But apparently to my local weather forecasters, it was the stuff of legends. We had tornado warnings, tornado watches and flash flood warnings … They broke into evening programming to track the storm – and I kid you not – street by street. How did we survive before Doppler radar came along?
When I was a kid and we heard storm sirens, we grabbed a radio, some snacks, a jug of water, the dog and cat, and headed for the basement. Now, we ignore the warnings and stay on the couch and grumble about television programs being interrupted. Potentially, we are risking our safety because we have become immune to the warnings.
We just conducted our annual EHS Safety Survey and the results can be found on page 18. Nearly 50 percent of respondents indicated they are targeting increased employee engagement as a goal. As Senior Editor Josh Cable writes in the article, this "point(s) to the ongoing challenge of winning the hearts and minds of employees and supervisors, with the end goal of a world-class, self-sustaining safety culture."
What I found fascinating was that out of nearly 1,000 respondents, only 5 percent described their EHS programs as "world-class." Some of that might be modesty, but a lot of it is honesty. And not to cry wolf and claim the sky is falling, but I think we're in trouble.
Nearly 80 percent of respondents agree that top management in their organizations provided "active and visible support for occupational safety and health." That's an impressive number, by anyone's standards.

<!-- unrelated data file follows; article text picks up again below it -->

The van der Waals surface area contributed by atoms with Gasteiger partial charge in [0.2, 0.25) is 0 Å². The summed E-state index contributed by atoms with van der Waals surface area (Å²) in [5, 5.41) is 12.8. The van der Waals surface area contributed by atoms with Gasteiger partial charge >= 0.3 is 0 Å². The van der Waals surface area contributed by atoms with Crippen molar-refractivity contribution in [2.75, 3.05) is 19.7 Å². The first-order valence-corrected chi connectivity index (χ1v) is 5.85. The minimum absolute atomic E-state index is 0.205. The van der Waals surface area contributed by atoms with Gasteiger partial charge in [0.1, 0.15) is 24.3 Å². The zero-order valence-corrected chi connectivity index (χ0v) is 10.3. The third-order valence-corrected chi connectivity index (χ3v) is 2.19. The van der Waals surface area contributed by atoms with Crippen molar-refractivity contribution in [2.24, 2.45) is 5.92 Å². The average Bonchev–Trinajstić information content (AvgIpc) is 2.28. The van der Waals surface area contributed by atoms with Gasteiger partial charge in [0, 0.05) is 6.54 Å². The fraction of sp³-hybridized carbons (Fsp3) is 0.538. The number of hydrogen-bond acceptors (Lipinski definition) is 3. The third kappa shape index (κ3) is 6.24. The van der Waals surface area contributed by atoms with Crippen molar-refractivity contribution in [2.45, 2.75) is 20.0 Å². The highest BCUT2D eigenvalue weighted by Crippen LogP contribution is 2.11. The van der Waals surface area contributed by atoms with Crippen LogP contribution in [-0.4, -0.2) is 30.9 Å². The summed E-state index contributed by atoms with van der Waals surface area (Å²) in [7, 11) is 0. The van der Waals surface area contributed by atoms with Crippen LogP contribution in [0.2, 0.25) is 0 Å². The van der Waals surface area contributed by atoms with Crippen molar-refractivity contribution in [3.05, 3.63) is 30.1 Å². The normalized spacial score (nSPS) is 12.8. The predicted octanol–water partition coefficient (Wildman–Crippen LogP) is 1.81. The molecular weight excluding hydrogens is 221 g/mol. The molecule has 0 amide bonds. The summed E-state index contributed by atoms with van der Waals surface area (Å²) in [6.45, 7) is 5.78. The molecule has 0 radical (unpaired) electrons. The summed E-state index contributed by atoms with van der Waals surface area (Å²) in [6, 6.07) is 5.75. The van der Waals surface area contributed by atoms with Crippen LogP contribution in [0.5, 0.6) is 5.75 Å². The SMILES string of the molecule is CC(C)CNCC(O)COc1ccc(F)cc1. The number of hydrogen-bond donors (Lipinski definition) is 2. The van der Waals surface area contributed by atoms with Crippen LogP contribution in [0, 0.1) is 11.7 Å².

However, nearly 40 percent of respondents said their organizations prioritize production over safety. If efforts are being made to engage employees – and you'll read about one EHS manager's creative way to do that – and 80 percent of top management offers active and visible support for safety, then who is perpetrating the competition between production and safety?
I believe supervisors and lower-level managers have become immune to safety efforts and they're leading workers by example. Often, they are the people tasked with meeting production goals. And when their goal simply is to increase production by 5 percent or 10 percent or whatever production goal senior management has set for the company, they'll do their best to meet that goal.
It might mean adding another shift – and how those workers are onboarded can make a huge difference, since new and young workers often suffer higher injury rates – or ignoring maintenance issues because shutting down machines takes time away from production. Or are they encouraging employees to work faster, not smarter, by overlooking what they decide are "small" safety infractions for the sake of production? Or have they diverted resources from safety-related requests to the bottom line to show greater profitability?
I've visited a number of companies where senior managers practically wept when discussing the importance of safety to them personally and the supervisors, in the presence of upper management, nodded their heads vigorously while the boss was talking. Afterwards, they shrug their shoulders and tell me, "Yeah, safety's important but if I don't make my numbers, I'll lose my job. And my job is more important."
Most companies I've seen that I would consider world-class hold supervisors and managers just as accountable for safety as anyone else in the facility. Bonuses and sometimes even promotions and/or pay are related to safety and employee engagement efforts, not just production numbers. They don't risk their jobs to work safely and to encourage workers to be safe; they're rewarded for doing so.
If we want to shift that bar on the number of EHS managers who self-identify their programs as world-class, every employee needs to walk the safety talk AND be recognized and praised for doing so. And upper managers need to acknowledge that they shouldn't openly talk about the importance of safety but silently promote production by ignoring the safety shortcuts supervisors make or encourage employees to make to reach production goals.
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